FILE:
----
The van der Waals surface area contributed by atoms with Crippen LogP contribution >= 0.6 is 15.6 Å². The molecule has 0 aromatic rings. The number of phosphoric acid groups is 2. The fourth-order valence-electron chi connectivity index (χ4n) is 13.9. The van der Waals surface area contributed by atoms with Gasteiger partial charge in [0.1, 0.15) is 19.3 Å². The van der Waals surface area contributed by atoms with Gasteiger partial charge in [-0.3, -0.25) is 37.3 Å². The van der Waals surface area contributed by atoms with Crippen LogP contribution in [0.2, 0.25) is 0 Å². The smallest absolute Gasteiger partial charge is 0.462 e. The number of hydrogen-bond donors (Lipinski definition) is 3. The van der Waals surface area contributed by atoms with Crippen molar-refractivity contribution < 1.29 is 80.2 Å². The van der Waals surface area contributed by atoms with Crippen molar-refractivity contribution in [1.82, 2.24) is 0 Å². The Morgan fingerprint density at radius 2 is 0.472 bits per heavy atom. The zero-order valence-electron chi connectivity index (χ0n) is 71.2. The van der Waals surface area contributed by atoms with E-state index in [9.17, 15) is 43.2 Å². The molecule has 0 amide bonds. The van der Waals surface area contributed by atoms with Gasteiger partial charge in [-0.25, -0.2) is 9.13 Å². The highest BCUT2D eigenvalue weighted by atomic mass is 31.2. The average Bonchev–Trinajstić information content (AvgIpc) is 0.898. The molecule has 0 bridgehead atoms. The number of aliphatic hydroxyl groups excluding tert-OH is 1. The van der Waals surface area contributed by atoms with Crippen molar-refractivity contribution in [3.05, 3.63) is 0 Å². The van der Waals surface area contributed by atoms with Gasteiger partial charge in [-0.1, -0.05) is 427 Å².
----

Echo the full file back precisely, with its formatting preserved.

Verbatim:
The van der Waals surface area contributed by atoms with Crippen LogP contribution >= 0.6 is 15.6 Å². The molecule has 0 aromatic rings. The number of phosphoric acid groups is 2. The fourth-order valence-electron chi connectivity index (χ4n) is 13.9. The van der Waals surface area contributed by atoms with Gasteiger partial charge in [0.1, 0.15) is 19.3 Å². The van der Waals surface area contributed by atoms with Gasteiger partial charge in [-0.3, -0.25) is 37.3 Å². The van der Waals surface area contributed by atoms with Crippen LogP contribution in [0.2, 0.25) is 0 Å². The smallest absolute Gasteiger partial charge is 0.462 e. The number of hydrogen-bond donors (Lipinski definition) is 3. The van der Waals surface area contributed by atoms with Crippen molar-refractivity contribution < 1.29 is 80.2 Å². The van der Waals surface area contributed by atoms with Crippen molar-refractivity contribution in [1.82, 2.24) is 0 Å². The Morgan fingerprint density at radius 2 is 0.472 bits per heavy atom. The zero-order valence-electron chi connectivity index (χ0n) is 71.2. The van der Waals surface area contributed by atoms with E-state index in [9.17, 15) is 43.2 Å². The molecule has 0 amide bonds. The van der Waals surface area contributed by atoms with Gasteiger partial charge in [-0.25, -0.2) is 9.13 Å². The highest BCUT2D eigenvalue weighted by atomic mass is 31.2. The average Bonchev–Trinajstić information content (AvgIpc) is 0.898. The molecule has 0 bridgehead atoms. The number of aliphatic hydroxyl groups excluding tert-OH is 1. The van der Waals surface area contributed by atoms with Crippen molar-refractivity contribution in [3.05, 3.63) is 0 Å². The van der Waals surface area contributed by atoms with Gasteiger partial charge in [-0.1, -0.05) is 427 Å².